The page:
Keep an eye on MLB CampaignPortland’s campaign to bring a Major League Baseball
team to the city could have an effect on PGE Park and the Timbers. What started as a personal crusade
by Craig Byrd and Lynn Lashbrook has turned into a full-scale political battle in Portland and Salem both in front of and behind the scenes.
The Oregon Baseball Campaign hired top Salem lobbyists including former house speaker Larry Campbell’s Victory Group, Dave Barrows, Alan Tressider and Marshall Coba. They set in motion a bill that would set aside $150 million in state lottery money to build a new stadium and found two lawmakers, Sen. Ryan Deckart, D-Beaverton and Rep. Bill Witt, R-Cedar Mill who agreed to carry the bill.. If that happens then the city’s investment in PGE Park and it’s future may be in question.
The battle over MLB goes back to the competition for control of the Civic Stadium. The Civic Stadium Group’s plan (supported by Bring Major League Baseball to Portland group) was to bring MLB sooner rather than later and had a plan to increase the seating to 42,000 (46,000 soccer) in 2 stages. PFE’s plan, the eventual winner, was for Triple A baseball, MLB a more distant prospect, less seating and concerts and other events.
Back in 1999 the view was that Portland should have had a MLB team and not another Minor league team. MLB supporters opposed Marshall Glickman’s plan and were convinced that MLB should come to a renovated PGE Park. Portland was in the running to be a potential relocation for the Oakland Athletics, Minnesota Twins or the Montreal Expos.
It was then that the Portland Baseball Group began it’s campaign. Back in October, Glickman and his partner, Mark Gardiner, PFE's chief financial officer, let Barrows know that they didn't approve of his plans and tried to derail the lobbying effort
before it got started. The stakes for Glickman and Gardiner are high. The key to PFE's financial success lies in the 36 corporate suites it is adding to PGE Park. Convincing corporate customers to pay up to $52,000 a year for five years' worth of minor-league baseball, soccer and PSU/high-school football is a hard sell made tougher by every mention of major-league baseball. Then just before Christmas Marshall Glickman met with the leaders of the MLB campaign to pursued them to withdraw their campaign.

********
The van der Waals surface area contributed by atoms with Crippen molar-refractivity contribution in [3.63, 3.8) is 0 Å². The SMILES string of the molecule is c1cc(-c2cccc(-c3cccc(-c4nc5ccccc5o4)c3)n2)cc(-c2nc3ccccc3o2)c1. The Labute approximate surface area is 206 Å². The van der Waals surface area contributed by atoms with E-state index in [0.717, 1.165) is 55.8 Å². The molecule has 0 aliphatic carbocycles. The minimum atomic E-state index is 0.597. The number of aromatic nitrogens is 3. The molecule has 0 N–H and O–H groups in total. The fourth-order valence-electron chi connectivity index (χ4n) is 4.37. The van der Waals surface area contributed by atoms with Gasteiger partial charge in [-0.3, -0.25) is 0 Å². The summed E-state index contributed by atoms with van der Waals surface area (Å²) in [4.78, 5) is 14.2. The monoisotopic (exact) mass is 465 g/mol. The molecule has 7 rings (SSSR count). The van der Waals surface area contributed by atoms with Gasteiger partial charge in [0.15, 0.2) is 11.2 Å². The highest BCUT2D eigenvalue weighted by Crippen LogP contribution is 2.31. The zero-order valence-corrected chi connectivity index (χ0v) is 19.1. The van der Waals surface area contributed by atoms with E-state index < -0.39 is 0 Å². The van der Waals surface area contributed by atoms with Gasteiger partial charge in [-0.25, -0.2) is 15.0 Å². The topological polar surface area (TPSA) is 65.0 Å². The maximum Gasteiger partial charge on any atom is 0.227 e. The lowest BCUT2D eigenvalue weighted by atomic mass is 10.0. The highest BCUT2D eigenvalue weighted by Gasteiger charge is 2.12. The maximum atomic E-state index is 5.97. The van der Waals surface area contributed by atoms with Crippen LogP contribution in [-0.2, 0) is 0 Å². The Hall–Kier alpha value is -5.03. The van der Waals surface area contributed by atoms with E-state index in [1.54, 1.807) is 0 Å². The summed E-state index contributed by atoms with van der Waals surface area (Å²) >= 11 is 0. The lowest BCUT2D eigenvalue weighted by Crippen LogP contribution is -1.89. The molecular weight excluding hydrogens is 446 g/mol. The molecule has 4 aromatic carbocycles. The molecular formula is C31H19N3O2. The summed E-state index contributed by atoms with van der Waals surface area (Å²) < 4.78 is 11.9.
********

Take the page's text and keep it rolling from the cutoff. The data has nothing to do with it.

The city also has a vested interest in PGE Park’s success. The City of Portland is contracted to invest $35 million in PGE Park but if MLB comes to Portland and a stadium is built in the suburbs then PFE profits, which would pay back the city, would fall and the city would be left with the debt payments.
PGE now seems to have changed tack, with lobbyists for PGE meeting with Deckart and Witt to ask them to amend the proposal to specify the new stadium be built in Portland. It appears that if MLB comes to Portland PFE want to be in control. Deckart and Witt say that Portland will be the “negotiating agent” if one-third of the money comes from private sources and the team payroll is in Oregon providing income taxes to pay back the state money. Mayor Vera Katz was meeting this week with city officials and city attorney Steve Janik to discuss the bill.
Earl Santee of HOK Sports Facilities has made an estimate of $300 million for a 42.000 seat open-air stadium ready for 2005. Local government would have to find $50 million. Santee has advised against a suburban stadium because of the need for good mass transit links and opportunities for activities before and after the game and concluded that 7 sites could work:
PGE Park, Rose Qt, next to Union Station, Portland Public Schools admin. HQ at 501 N Dixon, Main Post Office site at NW Hoyt, Central Eastside Ind. District, I-405 freeway cap at W Burnside.
Mark Gardiner, chief financial officer at PFE, said that it was unlikely to work at PGE since it can’t expand beyond 20,000 seats and also neighborhood groups would oppose expansion. PFE also isn’t interested in bringing MLB to Portland until the financial situation improves.
Meanwhile PFE has hired it’s own set of lobbyists led by Tom Gallagher whose clients include BP and Schnitzer Industries. In a series of amendments to the lottery bill the possibility of reimbursing the city of Portland for “the cost to demolish the PGE Park property and prepare the site for redevelopment” has been added if the new stadium causes the old one to fail financially.
According to Rep. Ben Westlund R-Bend co-chairman of the Ways and Means Committee, if the bill gets past Ways and Means it will pass. His view is if the $150 million is seen as a grant rather than a loan to be repaid to the state, the bill will fail.